The Valuation Date Question
By: Mark K. Altschuler
In a defined benefit pension plan, as of what date should the value of the pension be determined? We discuss here the difference between a "cut-off" date and a "present" date. The cut-off date may be the date of marital separation, the date of filing of the divorce complaint, or the date of the divorce decree. The recommended actuarial approach is to freeze the pension benefit at the cut-off date as if the employee had then terminated service. Then the value of that benefit is determined currently in present real time.
A different - and erroneous - technique is to value the pension at the cut-off date, using the person's age at that time and interest rates that then existed. This "prior" value is then brought forward with interest to the present. But, we know that the employee is alive now, so the prior value with its mortality discount is in error on that point. Further in error is the use of an old interest rate at the cut-off date in the past which is no longer valid. Also a problem is what interest rate to use to bring forward the old value, especially when the cut-off date occurred long ago.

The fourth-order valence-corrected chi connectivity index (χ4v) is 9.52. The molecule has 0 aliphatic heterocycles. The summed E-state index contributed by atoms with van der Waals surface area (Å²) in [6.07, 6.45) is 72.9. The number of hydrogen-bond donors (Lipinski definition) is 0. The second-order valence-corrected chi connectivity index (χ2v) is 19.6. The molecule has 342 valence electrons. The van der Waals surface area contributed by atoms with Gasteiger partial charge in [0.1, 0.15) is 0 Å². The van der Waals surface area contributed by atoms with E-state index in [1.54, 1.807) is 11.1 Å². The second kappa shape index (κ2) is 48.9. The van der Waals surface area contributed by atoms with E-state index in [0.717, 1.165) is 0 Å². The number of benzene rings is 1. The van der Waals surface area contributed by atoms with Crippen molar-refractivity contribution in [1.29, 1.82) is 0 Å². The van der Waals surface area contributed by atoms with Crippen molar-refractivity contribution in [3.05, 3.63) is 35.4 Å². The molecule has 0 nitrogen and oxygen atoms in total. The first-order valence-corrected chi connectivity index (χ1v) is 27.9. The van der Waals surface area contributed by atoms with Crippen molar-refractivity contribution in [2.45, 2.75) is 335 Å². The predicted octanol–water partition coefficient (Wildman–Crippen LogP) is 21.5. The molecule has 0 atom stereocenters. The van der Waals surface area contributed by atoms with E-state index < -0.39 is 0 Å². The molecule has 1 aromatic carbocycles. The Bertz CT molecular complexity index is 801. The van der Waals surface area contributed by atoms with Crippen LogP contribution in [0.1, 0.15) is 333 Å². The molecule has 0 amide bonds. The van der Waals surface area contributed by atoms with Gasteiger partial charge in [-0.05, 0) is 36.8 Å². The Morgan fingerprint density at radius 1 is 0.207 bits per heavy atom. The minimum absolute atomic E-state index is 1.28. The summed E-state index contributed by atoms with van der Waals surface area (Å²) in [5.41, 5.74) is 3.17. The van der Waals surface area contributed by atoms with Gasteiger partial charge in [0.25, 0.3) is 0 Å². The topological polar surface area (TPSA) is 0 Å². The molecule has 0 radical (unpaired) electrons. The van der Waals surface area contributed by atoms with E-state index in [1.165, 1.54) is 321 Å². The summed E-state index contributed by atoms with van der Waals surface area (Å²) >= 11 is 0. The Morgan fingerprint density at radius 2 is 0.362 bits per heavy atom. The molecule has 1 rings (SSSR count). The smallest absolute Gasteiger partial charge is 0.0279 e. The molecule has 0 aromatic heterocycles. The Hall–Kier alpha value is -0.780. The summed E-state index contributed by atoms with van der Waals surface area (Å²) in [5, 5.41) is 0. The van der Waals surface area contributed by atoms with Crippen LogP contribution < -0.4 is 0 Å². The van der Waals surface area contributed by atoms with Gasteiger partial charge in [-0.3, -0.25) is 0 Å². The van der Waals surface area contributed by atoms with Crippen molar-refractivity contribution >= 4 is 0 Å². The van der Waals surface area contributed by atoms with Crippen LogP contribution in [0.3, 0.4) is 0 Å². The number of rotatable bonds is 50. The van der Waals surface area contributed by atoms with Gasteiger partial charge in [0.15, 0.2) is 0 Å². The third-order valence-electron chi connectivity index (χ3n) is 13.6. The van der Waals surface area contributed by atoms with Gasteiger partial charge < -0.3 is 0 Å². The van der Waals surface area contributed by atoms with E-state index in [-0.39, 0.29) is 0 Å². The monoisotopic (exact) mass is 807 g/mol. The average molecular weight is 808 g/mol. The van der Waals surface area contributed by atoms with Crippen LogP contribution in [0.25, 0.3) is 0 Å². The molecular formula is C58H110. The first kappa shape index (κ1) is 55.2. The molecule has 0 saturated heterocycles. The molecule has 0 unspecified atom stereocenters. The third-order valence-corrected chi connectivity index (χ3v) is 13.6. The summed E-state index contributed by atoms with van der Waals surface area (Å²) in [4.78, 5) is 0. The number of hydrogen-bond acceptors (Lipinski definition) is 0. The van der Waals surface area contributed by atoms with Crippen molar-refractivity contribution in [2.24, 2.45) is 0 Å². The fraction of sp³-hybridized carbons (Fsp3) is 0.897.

If interest rates were lower at the cut-off date then at present, this method produces higher pension values than the correct valuation. If interest rates were higher at the cut- off date then at present, lower pension values will result.
In either case, the fundamental flaw is the same: the employee is alive, interest rates have changed, and the old value is not valid. A present date valuation is meaningful and appropriate, whereas a cut-off date valuation is a flawed method. There may be a rare case where a property settlement agreement or a court order specifically requires a cut-off date value, which perhaps then must be done that way, but the evaluator should offer an opinion that it is not technically correct.
The correct way to value a benefit in a defined benefit pension plan for distribution as marital property involves two steps: (1) determine the benefit as of a fixed date, and (2) determine its present value currently.
For more information, details and examples, or references to appropriate caselaw, please contact PENSION ANALYSIS CONSULTANTS, INC.
NEW PENNSYLVANIA CASE(s)
A just issued opinion of the Supreme Court finds that early retirement incentives in a pension plan provided after the date of marital separation are marital property [Gordon v. Gordon]. A recent opinion of the Superior Court finds that an enhanced formula in a pension plan due to post-separation service is also marital property [Brown v. Brown].